“It’s a pretty dramatic moment in my life.”

To say that Meron Gribetz, co-founder of the augmented-reality headset startup Meta, has had a busy couple of months is an understatement. Meta made headlines in September when it furloughed most of its workforce after an investment round from China failed to go through. Since then, Gribetz has tried non-stop to raise new funding and keep the company alive. “I was feverishly, constantly on the road, 24/7.”

This week, he admitted in an interview with Variety that those efforts ultimately failed, leading to the sale of Meta’s assets. Gribetz didn’t disclose the identity of the purchaser, but promised that the new owner would continue to support Meta’s existing products and its users. “The Meta assets have a future,” he said. “That future was not so clear a few months ago.”

The story of Meta’s demise is as much about the augmented and virtual-reality industry as it is about hardware startups, their founders, and their often futile attempts to compete with billion-dollar companies. Variety spoke with numerous sources, including former employees of the company as well as Gribetz himself, to find out what happened.

An industry with lofty promises

Meta was founded in late 2012, and launched a successful Kickstarter campaign for its first developer kit headset in March of 2013. But the company didn’t really get much public attention until Gribetz unveiled the second version of his company’s headset during a TED Talk in early 2016. The talk, which is still available online, describes augmented reality as a transformative technology, capable of bringing humanity together and freeing us from the isolation of the mobile phone.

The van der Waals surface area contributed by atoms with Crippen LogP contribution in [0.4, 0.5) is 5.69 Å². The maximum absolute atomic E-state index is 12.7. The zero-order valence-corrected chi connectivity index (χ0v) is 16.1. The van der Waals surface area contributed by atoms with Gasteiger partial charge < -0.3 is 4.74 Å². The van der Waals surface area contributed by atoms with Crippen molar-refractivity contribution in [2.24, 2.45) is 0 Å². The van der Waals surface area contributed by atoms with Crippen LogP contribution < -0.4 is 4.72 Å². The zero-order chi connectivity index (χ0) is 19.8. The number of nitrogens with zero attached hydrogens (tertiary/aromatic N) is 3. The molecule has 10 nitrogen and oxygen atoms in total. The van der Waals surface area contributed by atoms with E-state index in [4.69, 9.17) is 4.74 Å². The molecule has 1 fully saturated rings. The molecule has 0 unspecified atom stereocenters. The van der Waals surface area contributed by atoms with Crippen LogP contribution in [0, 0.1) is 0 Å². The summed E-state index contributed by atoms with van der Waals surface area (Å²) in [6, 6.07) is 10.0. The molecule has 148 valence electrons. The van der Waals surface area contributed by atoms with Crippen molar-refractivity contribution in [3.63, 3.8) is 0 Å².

“In the next few years, humanity is going to go through a shift,” Gribetz told the TED audience. “We are going to start putting an entire layer of digital information on the real world.” He promised that in just a few years, mobile AR glasses would allow consumers to access these digital layers everywhere. Gribetz also talked at length about building more human-centric interfaces, and moving away from the user interface metaphors of desktop computers and mobile phones. “As a neuroscientist, I always dreamt of building the iOS of the mind, if you will,” he said

That kind of sky-high thinking wasn’t totally out of the ordinary for an industry that still had to sell the general public on its vision. Magic Leap’s CEO Rony Abovitz, whose company wasn’t going to unveil its own headset for another two years, was at the time also busy telling the world about the earth-shattering potential of spatial computing. “It’s hard to think of an area that doesn’t completely change,” Abovitz told a reporter that same year.

One notable difference was that Magic Leap had managed to raise close to $800 million by early 2016, and would go on to raise another $1.5 billion in the following years. Meta, on the other hand, was in the middle of raising its series B when Gribetz took the TED stage, which brought the total amount of funding raised by the company to a comparably small $73 million.